The cause of death of 112 cows which died suddenly at Woodlands Farm in December was "most likely" botulism, the island's Chief Vet has confirmed... But what is it and what causes it?
Tests of the feed given to the cows on Woodlands Farm found no toxins, but toxin-producing bacteria was cultivated from samples. Those tests results, which were analysed by UK scientists, were received last Thursday.
"Botulism has been our main working theory throughout. It's characterised by progressive muscle weakness. Cattle are extremely sensitive to the toxin, and in most cases it is fatal," recently-appointed Chief Veterinary Officer Susana Ramos said.
"Botulism is notoriously hard to test for, and diagnosis is often based primarily on the clinical signs and by ruling out other possible causes.
"Despite no toxin being found, there was the presence of bacterial spores, and we believe that these results, coupled with the exclusion of notifiable diseases, and the signs reported at the time at the farm, all combine to suggest botulism as the most likely cause of death."
Pictured: A cow at Woodlands Farm. (Jon Guegan)
Natural Environment Director Willie Peggie added: "We have been able to rule out a number of causes, by a process of elimination but have not been able to identify the toxin - we were aware from the outset that a conclusive laboratory result might not be achievable.
"We have no reason to believe that there is any further risk to animals, or any risk to the general public."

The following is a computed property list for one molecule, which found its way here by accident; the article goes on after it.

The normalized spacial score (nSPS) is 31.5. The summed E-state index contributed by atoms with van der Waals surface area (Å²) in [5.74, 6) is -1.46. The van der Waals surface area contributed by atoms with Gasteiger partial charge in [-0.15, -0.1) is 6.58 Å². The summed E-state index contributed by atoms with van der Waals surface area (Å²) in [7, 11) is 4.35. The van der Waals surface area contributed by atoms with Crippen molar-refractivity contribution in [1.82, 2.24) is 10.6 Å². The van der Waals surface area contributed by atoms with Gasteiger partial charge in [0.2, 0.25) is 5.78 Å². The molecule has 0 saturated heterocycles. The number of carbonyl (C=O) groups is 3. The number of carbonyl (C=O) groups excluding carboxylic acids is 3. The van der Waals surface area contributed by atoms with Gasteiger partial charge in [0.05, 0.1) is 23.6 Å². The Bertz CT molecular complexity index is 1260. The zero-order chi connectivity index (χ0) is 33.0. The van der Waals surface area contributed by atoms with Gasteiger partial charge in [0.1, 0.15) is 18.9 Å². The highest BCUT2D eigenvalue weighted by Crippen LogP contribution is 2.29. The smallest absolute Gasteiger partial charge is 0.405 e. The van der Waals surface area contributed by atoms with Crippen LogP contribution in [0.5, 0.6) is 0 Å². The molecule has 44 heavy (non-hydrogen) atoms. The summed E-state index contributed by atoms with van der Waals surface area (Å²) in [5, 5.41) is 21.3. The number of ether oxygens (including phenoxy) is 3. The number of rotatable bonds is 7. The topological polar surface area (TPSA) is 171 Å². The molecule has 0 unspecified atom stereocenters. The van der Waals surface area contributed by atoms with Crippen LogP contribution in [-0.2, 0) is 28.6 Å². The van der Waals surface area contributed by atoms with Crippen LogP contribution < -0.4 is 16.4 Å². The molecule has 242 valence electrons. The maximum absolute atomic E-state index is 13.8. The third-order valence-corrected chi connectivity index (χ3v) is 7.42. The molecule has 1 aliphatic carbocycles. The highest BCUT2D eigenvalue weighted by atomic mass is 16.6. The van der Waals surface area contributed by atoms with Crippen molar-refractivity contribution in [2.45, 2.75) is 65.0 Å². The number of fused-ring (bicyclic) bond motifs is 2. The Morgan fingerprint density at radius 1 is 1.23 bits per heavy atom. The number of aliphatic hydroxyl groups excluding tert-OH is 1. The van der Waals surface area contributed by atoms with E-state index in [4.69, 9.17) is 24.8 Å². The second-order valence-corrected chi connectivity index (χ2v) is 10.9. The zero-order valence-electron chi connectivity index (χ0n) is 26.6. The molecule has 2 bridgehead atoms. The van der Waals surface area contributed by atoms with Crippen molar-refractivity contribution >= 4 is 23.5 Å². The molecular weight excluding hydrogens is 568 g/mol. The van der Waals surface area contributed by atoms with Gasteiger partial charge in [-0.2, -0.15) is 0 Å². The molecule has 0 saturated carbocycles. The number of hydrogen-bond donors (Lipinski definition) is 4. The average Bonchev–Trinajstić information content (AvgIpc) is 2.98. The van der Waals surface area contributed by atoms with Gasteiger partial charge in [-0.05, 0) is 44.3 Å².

In the wake of the cow deaths, 33,000 litres of milk produced by the herd were destroyed as a precaution.
The UK Animal and Plant Health Agency defines botulism as a "paralysing disease which kills most affected animals".
"It is caused by a highly lethal toxin which is produced by Clostridium botulinum, a bacterium found in soil, which multiplies in rotting vegetation or carcases. Since 2003 there has been a marked increase in the number of outbreaks of botulism in cattle and sheep in the UK."
When does it commonly occur?
In the UK, the disease is often caused by animals coming into contact with the litter of broiler chickens containing carcass material, which is often brought on to farmland as a source of fertiliser.
Occasionally, large outbreaks occur due to feeding forage being contaminated by the corpses of animals killed during grass cutting.
Farm animals can also be affected when there are outbreaks of disease in wildlife, which then increases the number of carcasses in fields.
Clinical signs of botulism in affected animals can vary from sudden death to animals "becoming stiff, wobbly, and going down before dying." Some become weak and unable to eat or drink.
The onset of symptoms of botulism can be within 24 hours of exposure - though in some cases they can be "delayed by up to two to three weeks, with the majority affected within the first seven days."
The UK's Animal and Plant Health Agency says: "With botulism outbreaks no clinically affected animals or their produce should enter the food chain. This means that meat and milk from clinically affected animals may not be used for human consumption. If there are any recovering animals these should be restricted for 18 days following withdrawal from the suspected source and cessation of clinical signs."
Following the deaths of the Woodlands cows, which equated to 5% of the island's total number of milking cows, more than 33,000 litres of milk were destroyed.
What is the risk to humans?
Although botulism is occasionally identified in people, the risk to humans from affected cattle is considered to be very low as the forms of botulinum toxin that affect the animals very rarely affect humans.
Natural Environment Director Willie Peggie said today there was "no reason to believe" there was currently any risk to the public in Jersey.
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